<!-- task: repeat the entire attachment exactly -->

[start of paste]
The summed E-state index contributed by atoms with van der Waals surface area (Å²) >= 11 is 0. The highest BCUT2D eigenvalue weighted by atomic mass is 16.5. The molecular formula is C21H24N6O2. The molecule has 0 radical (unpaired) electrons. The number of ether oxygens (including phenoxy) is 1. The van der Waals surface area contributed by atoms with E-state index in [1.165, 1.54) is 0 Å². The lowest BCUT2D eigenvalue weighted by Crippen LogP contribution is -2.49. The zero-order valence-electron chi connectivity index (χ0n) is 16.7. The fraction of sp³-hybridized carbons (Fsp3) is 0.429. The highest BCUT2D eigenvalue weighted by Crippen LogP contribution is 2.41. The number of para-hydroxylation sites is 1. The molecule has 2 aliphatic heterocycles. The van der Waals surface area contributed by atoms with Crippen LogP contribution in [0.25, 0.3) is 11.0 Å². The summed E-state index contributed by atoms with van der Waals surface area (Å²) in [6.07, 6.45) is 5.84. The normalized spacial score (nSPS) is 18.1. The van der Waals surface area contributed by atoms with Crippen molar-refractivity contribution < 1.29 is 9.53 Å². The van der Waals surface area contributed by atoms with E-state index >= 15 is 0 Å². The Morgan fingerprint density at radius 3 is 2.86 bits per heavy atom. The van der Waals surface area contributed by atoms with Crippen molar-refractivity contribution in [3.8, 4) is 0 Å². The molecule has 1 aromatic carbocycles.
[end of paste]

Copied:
The summed E-state index contributed by atoms with van der Waals surface area (Å²) >= 11 is 0. The highest BCUT2D eigenvalue weighted by atomic mass is 16.5. The molecular formula is C21H24N6O2. The molecule has 0 radical (unpaired) electrons. The number of ether oxygens (including phenoxy) is 1. The van der Waals surface area contributed by atoms with E-state index in [1.165, 1.54) is 0 Å². The lowest BCUT2D eigenvalue weighted by Crippen LogP contribution is -2.49. The zero-order valence-electron chi connectivity index (χ0n) is 16.7. The fraction of sp³-hybridized carbons (Fsp3) is 0.429. The highest BCUT2D eigenvalue weighted by Crippen LogP contribution is 2.41. The number of para-hydroxylation sites is 1. The molecule has 2 aliphatic heterocycles. The van der Waals surface area contributed by atoms with Crippen LogP contribution in [0.25, 0.3) is 11.0 Å². The summed E-state index contributed by atoms with van der Waals surface area (Å²) in [6.07, 6.45) is 5.84. The normalized spacial score (nSPS) is 18.1. The van der Waals surface area contributed by atoms with Crippen molar-refractivity contribution < 1.29 is 9.53 Å². The van der Waals surface area contributed by atoms with E-state index >= 15 is 0 Å². The Morgan fingerprint density at radius 3 is 2.86 bits per heavy atom. The van der Waals surface area contributed by atoms with Crippen molar-refractivity contribution in [3.8, 4) is 0 Å². The molecule has 1 aromatic carbocycles.